During cyclone Nisarga, which hit the Raigad coast earlier this month for instance, Crasto says a lot of workers wanted to help, but weren't able to step out. While local party cadre were out on the field to help the affected, others coordinated relief efforts over the phone.
In Nallasopara, MLA Kshitij Thakur says he and his party workers have been organising food and ration distribution since the beginning of the lockdown. Large kitchens have been organised to cook food for those who need it. To ensure social distancing, groups have been made over WhatsApp. "Smaller WhatsApp groups have been made in various zones and each is connected to the nearest kitchen. The requirement is sent to these kitchens from where distribution happens. Unless there's an emergency, we have told the party workers not to visit the office." The only time he has stepped out in a public gathering was for a blood donation camp, in an attempt to show that it was still safe to donate blood, he felt physical presence would encourage the cause.
Where one could walk into a political office to seek help in person, these parties say, their social media presence, built over the last few years helps at a time when non-essential commute is not encouraged. Twitter, Instagram and Facebook can be of help when residents are unable to contact a local party operative or reach out on the helpline numbers of the party websites.
And, while that may hold good for a few months, how will the typical election campaign play out during the time of social distancing?
Senior journalist and author of the title, 2019: How Modi Won India, Rajdeep Sardesai argues that politics by nature is based on contact with the people and in truest form, a politician is a mass politician when s/he goes out and connects with the people and holds rallies and organises demonstrations. "That's gone out of politics because of the Coronavirus, but it went out a bit even before. For a while, with a few notable exceptions, there has been no emergence of the classic old style mass politician. If the 2014 elections changed India, 2019 may well have defined what 'new India' is likely to be all about. In my new book, I take a look at that fascinating story." In the 1970s, he points out, Mumbai had Mrinal Gore and in the 1960s, we had George Fernandes. "But in the recent past, the tradition of politicians hitting the streets to take up people's issues has got lost. With Coronavirus, it has been affected a bit more. Now, it's almost like they have an alibi to stay home. I am interested in seeing how the Bihar elections will be fought a few months from now. Surely, a Bihar election can't be fought in the virtual world. No state is as politicised as Bihar, and I am convinced that in the end, the state's politicos will forget social distancing and hit the road."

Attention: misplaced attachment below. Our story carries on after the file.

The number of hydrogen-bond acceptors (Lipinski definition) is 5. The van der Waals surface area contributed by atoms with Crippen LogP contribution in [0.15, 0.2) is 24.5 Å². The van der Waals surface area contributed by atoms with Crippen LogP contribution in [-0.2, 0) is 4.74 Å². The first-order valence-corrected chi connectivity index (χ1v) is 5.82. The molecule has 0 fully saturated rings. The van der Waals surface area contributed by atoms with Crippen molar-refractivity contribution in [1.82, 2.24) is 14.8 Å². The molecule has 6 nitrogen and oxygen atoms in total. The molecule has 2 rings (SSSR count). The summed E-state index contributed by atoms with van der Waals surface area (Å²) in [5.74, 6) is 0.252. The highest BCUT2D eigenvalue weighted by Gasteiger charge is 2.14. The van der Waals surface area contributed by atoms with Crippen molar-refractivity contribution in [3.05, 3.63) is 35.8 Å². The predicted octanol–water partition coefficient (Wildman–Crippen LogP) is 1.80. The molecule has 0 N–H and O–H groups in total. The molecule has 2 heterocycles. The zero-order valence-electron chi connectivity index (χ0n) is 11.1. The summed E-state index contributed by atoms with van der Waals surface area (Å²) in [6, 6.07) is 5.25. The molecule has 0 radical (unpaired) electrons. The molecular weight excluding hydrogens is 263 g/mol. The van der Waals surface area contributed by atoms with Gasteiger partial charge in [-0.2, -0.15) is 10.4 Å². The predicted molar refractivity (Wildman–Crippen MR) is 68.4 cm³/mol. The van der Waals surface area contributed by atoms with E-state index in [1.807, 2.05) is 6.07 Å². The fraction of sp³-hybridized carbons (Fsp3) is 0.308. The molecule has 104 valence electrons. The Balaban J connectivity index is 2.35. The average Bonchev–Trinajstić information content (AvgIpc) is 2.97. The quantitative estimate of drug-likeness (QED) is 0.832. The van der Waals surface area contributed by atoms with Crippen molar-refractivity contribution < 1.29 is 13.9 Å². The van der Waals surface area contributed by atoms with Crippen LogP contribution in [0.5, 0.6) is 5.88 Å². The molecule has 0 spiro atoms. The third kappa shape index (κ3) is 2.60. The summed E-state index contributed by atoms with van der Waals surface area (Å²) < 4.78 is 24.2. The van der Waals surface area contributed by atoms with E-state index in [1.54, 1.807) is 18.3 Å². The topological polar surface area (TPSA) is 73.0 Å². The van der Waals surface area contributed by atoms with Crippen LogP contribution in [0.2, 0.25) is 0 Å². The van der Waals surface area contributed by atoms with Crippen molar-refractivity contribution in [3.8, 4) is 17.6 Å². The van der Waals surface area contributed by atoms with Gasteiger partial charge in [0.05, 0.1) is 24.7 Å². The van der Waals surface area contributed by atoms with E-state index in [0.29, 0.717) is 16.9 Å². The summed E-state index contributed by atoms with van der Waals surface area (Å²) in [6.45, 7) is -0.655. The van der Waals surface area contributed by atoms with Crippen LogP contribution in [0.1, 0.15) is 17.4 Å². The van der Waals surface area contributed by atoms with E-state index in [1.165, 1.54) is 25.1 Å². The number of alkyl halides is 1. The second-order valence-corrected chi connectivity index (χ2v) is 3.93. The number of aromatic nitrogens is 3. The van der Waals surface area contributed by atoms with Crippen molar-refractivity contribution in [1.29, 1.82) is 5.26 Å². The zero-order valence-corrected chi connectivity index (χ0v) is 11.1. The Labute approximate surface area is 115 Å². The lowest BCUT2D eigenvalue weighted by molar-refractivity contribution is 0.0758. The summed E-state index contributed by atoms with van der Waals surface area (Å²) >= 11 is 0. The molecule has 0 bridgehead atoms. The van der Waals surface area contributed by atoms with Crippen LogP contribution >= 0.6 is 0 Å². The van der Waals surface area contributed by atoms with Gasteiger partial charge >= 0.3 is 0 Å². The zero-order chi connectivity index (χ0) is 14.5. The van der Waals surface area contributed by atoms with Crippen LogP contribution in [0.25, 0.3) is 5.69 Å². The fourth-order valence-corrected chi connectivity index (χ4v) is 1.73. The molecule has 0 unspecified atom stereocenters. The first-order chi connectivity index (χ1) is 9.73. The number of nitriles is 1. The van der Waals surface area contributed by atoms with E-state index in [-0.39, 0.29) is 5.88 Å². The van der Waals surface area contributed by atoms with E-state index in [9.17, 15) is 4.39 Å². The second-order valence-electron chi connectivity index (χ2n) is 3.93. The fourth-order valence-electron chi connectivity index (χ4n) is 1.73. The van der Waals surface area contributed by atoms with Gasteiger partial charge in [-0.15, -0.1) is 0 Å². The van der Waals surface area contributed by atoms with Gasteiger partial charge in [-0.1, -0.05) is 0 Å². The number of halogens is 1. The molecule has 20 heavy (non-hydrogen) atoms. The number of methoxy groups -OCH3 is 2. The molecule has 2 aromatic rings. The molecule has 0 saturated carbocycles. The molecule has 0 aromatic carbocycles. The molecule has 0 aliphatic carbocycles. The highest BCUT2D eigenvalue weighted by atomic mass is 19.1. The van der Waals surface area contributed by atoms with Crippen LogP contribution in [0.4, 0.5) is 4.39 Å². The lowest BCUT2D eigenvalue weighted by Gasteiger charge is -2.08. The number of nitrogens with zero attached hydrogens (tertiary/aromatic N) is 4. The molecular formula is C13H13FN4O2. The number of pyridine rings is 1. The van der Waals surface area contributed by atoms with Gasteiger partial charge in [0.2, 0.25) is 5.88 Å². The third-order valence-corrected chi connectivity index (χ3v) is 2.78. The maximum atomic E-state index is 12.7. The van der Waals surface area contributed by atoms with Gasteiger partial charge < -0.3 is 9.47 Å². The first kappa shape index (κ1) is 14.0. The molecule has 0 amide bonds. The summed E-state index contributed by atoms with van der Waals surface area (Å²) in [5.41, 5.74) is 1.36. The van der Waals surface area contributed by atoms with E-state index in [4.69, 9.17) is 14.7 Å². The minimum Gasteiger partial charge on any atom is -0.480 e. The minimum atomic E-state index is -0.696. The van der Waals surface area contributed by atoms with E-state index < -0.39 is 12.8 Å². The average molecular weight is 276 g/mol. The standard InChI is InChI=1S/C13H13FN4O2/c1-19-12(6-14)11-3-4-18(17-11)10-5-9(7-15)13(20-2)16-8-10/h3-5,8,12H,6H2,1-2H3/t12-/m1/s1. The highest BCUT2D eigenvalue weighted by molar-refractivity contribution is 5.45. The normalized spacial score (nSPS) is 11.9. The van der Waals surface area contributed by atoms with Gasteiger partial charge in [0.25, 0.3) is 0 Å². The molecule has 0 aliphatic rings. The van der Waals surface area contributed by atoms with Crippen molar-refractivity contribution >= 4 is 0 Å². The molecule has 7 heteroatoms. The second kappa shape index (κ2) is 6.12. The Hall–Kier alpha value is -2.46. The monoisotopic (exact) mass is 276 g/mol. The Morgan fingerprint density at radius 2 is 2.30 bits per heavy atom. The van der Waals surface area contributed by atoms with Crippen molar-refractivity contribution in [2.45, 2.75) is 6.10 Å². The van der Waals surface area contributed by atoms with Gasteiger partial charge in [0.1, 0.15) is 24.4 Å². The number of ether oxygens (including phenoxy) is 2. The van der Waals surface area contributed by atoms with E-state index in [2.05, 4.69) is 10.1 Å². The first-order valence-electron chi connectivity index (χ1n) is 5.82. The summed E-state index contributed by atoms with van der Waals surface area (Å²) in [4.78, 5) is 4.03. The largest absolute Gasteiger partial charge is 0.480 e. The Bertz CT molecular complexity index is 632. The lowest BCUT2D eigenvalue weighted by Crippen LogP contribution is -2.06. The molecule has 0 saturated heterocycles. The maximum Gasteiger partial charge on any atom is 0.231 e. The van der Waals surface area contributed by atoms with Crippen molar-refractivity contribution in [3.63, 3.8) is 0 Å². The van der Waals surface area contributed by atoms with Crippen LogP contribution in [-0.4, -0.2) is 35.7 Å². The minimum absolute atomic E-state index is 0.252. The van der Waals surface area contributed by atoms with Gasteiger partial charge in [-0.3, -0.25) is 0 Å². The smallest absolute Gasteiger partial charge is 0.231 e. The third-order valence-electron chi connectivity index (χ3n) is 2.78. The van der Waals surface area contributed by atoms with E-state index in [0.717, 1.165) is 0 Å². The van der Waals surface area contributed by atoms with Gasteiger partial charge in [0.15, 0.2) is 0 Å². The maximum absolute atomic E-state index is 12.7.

Through the lockdown, Opposition leader Devendra Fadnavis has taken many press conferences over video platforms. In this period, on-ground activities saw a limited turnout. PIC/Getty Images
Will parties that have social media networks on Facebook and WhatsApp do better? "The WhatsAppisation of politics happened before Corona and will gain more traction now. WhatsApp helps gain instantaneous traction. BJP had lakhs of WhatsApp groups in the 2019 elections, with a group for every booth. But, will it replace the rally? I don't think so. Earlier, a rally helped create the mahoul [atmosphere] of an election. But now, with social media, the rally will have even less importance than in recent times. There will be a shift from door-to-door campaigning and a greater involvement through social media. This has been true for a few years now."
Sardesai adds that historically, ahead of an election in India, large hoardings would be pasted across the town and campaigning was a festival until the Election Commission cracked down and brought in budgets. "Now, you will find that instead of 10 rallies, people may do only two or three. Instead, they'd rather save that money to spend on much better micro management through technology."